Economic Sanctions Affect Iran

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20 Nov 2013 09:00

Hassan Rouhani's election shook the Iranians and gave them hope for a new beginning of change in the country. The nuclear deal has received a good welcome and foreign minister Mohammad Zavad Zarif, who has a million Facebook followers, is an idol for the young generations. But everybody agrees there should be a clear improvement of internal politics. There are businessmen happy for the new relationship with Western countries, and because the "Ahmadinejiad incompetents" are not in charge any more. Those part of the Green Revolution who did not go to vote even say that Rouhani is better than nothing.

It is common knowledge that Rouhani is the last pawn Ali Khamenei can play to prevent an economic collapse - the middle class is exausted due to inflation, sanctions and corruption - and to earn time before new generations would strongly rebel.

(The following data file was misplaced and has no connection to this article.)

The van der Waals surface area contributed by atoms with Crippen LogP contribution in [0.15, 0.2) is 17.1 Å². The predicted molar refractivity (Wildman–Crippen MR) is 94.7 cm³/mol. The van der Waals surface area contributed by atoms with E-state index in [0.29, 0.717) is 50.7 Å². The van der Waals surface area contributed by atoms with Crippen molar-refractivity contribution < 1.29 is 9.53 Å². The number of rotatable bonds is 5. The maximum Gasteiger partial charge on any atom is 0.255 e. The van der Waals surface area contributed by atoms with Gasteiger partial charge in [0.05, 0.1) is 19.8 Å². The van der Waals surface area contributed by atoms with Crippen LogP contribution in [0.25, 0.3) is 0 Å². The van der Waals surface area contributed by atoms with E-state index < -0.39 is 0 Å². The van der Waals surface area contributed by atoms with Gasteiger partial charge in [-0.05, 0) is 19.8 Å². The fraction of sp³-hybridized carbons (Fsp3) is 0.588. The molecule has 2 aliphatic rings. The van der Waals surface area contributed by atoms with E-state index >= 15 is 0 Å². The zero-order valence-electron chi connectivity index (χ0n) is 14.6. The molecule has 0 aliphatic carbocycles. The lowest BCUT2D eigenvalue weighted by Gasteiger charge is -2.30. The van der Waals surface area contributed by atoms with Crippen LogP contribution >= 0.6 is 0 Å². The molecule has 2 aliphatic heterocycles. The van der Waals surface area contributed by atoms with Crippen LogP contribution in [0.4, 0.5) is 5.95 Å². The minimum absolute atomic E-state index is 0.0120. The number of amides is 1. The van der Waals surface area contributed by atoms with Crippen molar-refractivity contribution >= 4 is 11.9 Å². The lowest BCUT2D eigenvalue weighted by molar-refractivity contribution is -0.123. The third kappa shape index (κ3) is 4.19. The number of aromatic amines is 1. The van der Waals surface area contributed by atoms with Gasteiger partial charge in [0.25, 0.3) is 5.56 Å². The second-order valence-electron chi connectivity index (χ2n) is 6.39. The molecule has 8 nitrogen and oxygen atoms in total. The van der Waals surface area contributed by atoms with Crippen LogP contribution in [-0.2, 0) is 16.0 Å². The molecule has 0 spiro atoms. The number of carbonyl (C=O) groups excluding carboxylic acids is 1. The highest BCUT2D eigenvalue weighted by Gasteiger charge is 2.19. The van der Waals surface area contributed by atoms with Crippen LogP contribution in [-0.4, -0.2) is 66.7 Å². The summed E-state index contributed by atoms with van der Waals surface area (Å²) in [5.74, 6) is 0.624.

Rouani is trying to change Iran step by step. His government is discussing a free internet, it has readmitted some students at the university after 2009 clashes, it has called back the banished (and some of them are returning), and promised to free Moussavi and Kharroubi. On the other hand, many electoral promises, as a weaker control on the press and the limitation of death penalties, are still too far away to be realized.

Iranians are more relaxed and hopeful rather than two years ago, but they know that if Rouhani fails in his economical and social mission, Iran would fall into chaos. These photos capture a country that is working for change, but still held tightly by economic sanctions and an increasingly difficult situation for the middle class of Iraq in particular.

Photos by Linda Dorigo
Text by Andrea Milluzzi

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